Reading Challenge: January
The Goal: fifty-two
Current Count: Five
The Firm, John Grisham. 2 stars.
Husband and I watched Innocent Man on Netflix. Then I remembered I liked the book. So, I went on a bit of a John Grisham kick. The Firm is about a bananagrams law firm. High pay, great benefits, a high roller lifestyle, but it comes at a price. Like, you get murdered if you try to leave kinda price. My biggest issue with this book was the length. Man. It was long. Way too long. The twists and turns were interesting, I just wish they had been closer together.
The Word is Murder, Anthony Horowitz. 5 glorious stars.
God bless you, Anthony Horowitz. Horowitz is one of the most clever authors out there. If you aren't reading him, do yourself a favor and pick up one of his books. Any of them. You won't be disappointed. The Word is Murder is about a writer named Anthony. He writes murder books. He's approached by a detective who would like the author to write a book about his current case. So, yeah,. Anthony Horowitz is his own main character, which I love. He's great. Read him. I just found out book two in this series, The Sentence is Death, is coming in June. Word. Sentence. I deduce a pattern, Watson.
A Tree Grows in Brooklyn, Betty Smith. 4 stars.
Oh, Francie Nolan. This was a reread for me. I read it for book club and it was just as good the second time around. ATGIB is a coming of age tale about a lonely little girl. It's sad. It's bleak. It's beautifully written. And we can all agree that Sissy is the greatest character in the book and she's my favorite Aunt. I have several actual Aunts, but Sissy is my favorite.
Lie To Me, J.T. Ellison. 1 star.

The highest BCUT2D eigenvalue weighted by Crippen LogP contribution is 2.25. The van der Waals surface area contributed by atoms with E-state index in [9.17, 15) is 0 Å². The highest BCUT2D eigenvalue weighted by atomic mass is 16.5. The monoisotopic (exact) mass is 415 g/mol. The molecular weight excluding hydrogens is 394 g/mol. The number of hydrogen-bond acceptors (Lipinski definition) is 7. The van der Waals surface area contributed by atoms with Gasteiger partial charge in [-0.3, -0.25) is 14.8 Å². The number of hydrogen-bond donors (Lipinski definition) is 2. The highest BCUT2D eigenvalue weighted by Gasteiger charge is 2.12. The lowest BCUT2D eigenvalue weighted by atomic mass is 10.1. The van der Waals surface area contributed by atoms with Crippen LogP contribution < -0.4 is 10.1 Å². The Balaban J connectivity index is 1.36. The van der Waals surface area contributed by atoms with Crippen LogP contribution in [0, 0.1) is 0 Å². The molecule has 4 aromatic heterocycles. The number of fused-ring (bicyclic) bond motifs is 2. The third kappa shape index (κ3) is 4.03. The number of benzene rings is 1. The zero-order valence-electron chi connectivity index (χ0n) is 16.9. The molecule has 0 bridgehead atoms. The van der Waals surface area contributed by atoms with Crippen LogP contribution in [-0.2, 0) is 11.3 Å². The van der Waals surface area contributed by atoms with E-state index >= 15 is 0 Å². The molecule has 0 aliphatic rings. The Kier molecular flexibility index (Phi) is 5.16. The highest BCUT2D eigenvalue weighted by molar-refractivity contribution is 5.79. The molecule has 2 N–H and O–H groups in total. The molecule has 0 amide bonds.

I don't really have anything to say about this book. I didn't like it at all. I love psychological thrillers and was really looking forward to this one. But I didn't care about either of the main characters, the plot, or really anything. I was unimpressed with this one.
The Nix, Nathan Hill. 4 stars.
This book is complex. It has about a million characters and almost as many story lines. At one point, I wasn't sure how or if they were all going to intersect. And then they did in the best way possible. I went from thinking this book was just okay to really enjoying it. Samuel Andresen-Anderson is a writer who doesn't write. He's a teacher at a university and he hates it. His life is dull and the only joy he has is when he plays Elfscape; which he does for many, many hours. Then his estranged mother throws a rock at a politician and his life takes a turn for the...better? Worse? It gets worse, or at least weirder, before it gets better.
This book jumps from present to Samuel's childhood in the '80s to Chicago 1968; from Chicago to New York to Iowa to Norway. This book is all over the place. But it is so much fun. One of my favorite lines is when Samuel Andresen-Anderson - can we pause to appreciate how hilarious that name is? - is talking to his publisher about a book he wants to write. Guy Periwinkle says, "Great. A six hundred page book ten people will read." It's funny because THIS is a six hundred page book Nathan Hill may have assumed only ten people would read. The Nix has been on my list since it came out in 2016. I'm so glad I finally made time for it.